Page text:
The days are numbered for many smaller airlines in Indonesia, with new regulations coming into force requiring them to operate at least ten vessels.
By January 12th 2012 all Indonesian airlines must operate at least ten aircraft, with a minimum of five to be owned by the airline company, while the remaining five may be rented. Failure to comply with the new regulation could see airlines having their operating certification withdrawn by the Ministry of Transport.
Edward A. Silooy, the Director of the Air Traffic section of the Department of Transportation, said the matter would not be postponed again, that January 12th 2012 was the final deadline for compliance.
The new law is to protect passengers [from small, financially unsound operators]. If they don’t operate ten vessels they will be shut down.
Companies that did not have sufficient capital to purchase at least five aircraft, and rent five others, could not be allowed to fly, he went on, in order to ensure safety standards.
He said the government did not want to see any more disasters and airline company failures, like that of Adam Air.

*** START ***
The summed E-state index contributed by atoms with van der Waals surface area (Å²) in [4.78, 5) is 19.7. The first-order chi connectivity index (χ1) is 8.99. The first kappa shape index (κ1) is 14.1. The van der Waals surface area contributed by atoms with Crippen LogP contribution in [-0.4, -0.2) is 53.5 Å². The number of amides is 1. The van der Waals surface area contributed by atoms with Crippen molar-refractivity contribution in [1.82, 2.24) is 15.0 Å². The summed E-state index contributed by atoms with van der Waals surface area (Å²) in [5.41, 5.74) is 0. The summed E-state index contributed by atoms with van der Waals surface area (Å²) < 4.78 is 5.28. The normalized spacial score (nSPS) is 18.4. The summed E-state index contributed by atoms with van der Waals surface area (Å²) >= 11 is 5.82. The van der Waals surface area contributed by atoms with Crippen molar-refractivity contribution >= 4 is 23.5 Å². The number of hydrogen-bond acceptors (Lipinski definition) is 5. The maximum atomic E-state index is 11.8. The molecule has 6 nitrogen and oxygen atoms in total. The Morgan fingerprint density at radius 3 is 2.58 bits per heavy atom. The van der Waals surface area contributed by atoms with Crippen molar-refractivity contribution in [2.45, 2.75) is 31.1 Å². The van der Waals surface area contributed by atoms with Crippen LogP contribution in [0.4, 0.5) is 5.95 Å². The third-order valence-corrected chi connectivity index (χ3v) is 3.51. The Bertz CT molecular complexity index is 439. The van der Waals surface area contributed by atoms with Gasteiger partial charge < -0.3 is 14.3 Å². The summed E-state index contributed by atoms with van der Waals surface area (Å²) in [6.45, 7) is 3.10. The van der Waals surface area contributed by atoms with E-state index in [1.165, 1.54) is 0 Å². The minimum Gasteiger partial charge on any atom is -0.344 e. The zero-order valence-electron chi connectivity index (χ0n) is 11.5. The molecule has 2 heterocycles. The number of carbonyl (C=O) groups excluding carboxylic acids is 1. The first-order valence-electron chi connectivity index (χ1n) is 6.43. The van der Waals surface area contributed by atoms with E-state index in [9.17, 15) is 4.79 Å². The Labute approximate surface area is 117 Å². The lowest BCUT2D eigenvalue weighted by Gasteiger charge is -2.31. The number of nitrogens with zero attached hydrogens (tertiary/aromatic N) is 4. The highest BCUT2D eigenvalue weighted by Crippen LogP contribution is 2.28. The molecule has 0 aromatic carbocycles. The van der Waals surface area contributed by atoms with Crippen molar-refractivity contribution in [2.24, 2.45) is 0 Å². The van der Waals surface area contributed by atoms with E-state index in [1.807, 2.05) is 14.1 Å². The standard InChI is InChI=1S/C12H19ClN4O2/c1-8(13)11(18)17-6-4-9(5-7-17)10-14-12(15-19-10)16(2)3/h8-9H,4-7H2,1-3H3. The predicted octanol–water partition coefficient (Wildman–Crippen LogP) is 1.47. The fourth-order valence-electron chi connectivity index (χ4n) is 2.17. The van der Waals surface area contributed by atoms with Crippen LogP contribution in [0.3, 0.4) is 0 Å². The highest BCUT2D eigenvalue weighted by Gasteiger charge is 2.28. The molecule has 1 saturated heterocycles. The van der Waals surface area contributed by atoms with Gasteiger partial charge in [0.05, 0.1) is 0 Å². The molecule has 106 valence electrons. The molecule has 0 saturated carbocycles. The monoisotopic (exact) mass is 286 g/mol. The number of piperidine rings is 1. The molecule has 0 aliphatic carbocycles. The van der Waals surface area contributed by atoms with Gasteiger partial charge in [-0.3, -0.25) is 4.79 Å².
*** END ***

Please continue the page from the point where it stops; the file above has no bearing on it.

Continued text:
A further requirement of the law is that operators must present a five year financial and company plan to the ministry.
The airlines which currently do not meet the requirements are:
The following airlines already fulfill the requirements: Garuda Indonesia, Merpati Nusantara, Lion Air, Batavia Air, Wings Air, Sriwijaya Air, and charter operator Indonesia Air Transport.
The Secretary-General of the Indonesia National Air Carriers Association (INACA), Tengku Burhanuddin, complains that many of his members are unable to meet the 10 plane requirement because of a worldwide market shortage of viable aircraft, the situation made worse by limited ability to access credit from banks. Tengku said it was likely some airlines would have to merge to survive. (Bisnis Indonesia)
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